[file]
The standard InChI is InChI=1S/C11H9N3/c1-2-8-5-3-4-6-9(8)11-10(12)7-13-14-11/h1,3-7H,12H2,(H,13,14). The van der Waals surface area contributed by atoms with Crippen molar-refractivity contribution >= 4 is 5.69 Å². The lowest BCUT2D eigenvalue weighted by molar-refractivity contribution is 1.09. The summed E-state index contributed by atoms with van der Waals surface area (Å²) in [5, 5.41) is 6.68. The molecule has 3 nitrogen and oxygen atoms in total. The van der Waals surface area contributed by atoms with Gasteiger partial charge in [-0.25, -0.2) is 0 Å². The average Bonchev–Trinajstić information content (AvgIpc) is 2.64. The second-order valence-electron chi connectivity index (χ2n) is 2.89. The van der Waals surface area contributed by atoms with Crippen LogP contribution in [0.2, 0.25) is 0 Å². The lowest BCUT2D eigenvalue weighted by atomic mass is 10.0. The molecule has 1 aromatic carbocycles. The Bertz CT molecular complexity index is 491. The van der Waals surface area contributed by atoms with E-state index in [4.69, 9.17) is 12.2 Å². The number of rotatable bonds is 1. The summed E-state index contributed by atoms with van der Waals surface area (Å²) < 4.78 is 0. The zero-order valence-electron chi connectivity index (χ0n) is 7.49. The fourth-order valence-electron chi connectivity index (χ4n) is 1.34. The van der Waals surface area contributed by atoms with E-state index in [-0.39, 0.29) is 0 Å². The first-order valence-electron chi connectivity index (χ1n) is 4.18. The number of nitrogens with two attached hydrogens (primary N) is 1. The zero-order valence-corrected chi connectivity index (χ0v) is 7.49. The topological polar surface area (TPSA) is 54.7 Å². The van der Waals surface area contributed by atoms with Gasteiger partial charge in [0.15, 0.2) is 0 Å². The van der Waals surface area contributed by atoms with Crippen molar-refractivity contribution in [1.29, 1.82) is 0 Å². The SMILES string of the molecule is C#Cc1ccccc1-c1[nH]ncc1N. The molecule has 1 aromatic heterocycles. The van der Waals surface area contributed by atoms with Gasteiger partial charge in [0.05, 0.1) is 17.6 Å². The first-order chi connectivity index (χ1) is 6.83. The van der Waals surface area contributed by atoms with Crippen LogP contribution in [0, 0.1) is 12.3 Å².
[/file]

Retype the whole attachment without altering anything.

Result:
The standard InChI is InChI=1S/C11H9N3/c1-2-8-5-3-4-6-9(8)11-10(12)7-13-14-11/h1,3-7H,12H2,(H,13,14). The van der Waals surface area contributed by atoms with Crippen molar-refractivity contribution >= 4 is 5.69 Å². The lowest BCUT2D eigenvalue weighted by molar-refractivity contribution is 1.09. The summed E-state index contributed by atoms with van der Waals surface area (Å²) in [5, 5.41) is 6.68. The molecule has 3 nitrogen and oxygen atoms in total. The van der Waals surface area contributed by atoms with Gasteiger partial charge in [-0.25, -0.2) is 0 Å². The average Bonchev–Trinajstić information content (AvgIpc) is 2.64. The second-order valence-electron chi connectivity index (χ2n) is 2.89. The van der Waals surface area contributed by atoms with Crippen LogP contribution in [0.2, 0.25) is 0 Å². The lowest BCUT2D eigenvalue weighted by atomic mass is 10.0. The molecule has 1 aromatic carbocycles. The Bertz CT molecular complexity index is 491. The van der Waals surface area contributed by atoms with E-state index in [4.69, 9.17) is 12.2 Å². The number of rotatable bonds is 1. The summed E-state index contributed by atoms with van der Waals surface area (Å²) < 4.78 is 0. The zero-order valence-electron chi connectivity index (χ0n) is 7.49. The fourth-order valence-electron chi connectivity index (χ4n) is 1.34. The van der Waals surface area contributed by atoms with E-state index in [-0.39, 0.29) is 0 Å². The first-order valence-electron chi connectivity index (χ1n) is 4.18. The number of nitrogens with two attached hydrogens (primary N) is 1. The zero-order valence-corrected chi connectivity index (χ0v) is 7.49. The topological polar surface area (TPSA) is 54.7 Å². The van der Waals surface area contributed by atoms with Gasteiger partial charge in [0.15, 0.2) is 0 Å². The van der Waals surface area contributed by atoms with Crippen molar-refractivity contribution in [1.29, 1.82) is 0 Å². The SMILES string of the molecule is C#Cc1ccccc1-c1[nH]ncc1N. The molecule has 1 aromatic heterocycles. The van der Waals surface area contributed by atoms with Gasteiger partial charge in [0.05, 0.1) is 17.6 Å². The first-order chi connectivity index (χ1) is 6.83. The van der Waals surface area contributed by atoms with Crippen LogP contribution in [0, 0.1) is 12.3 Å².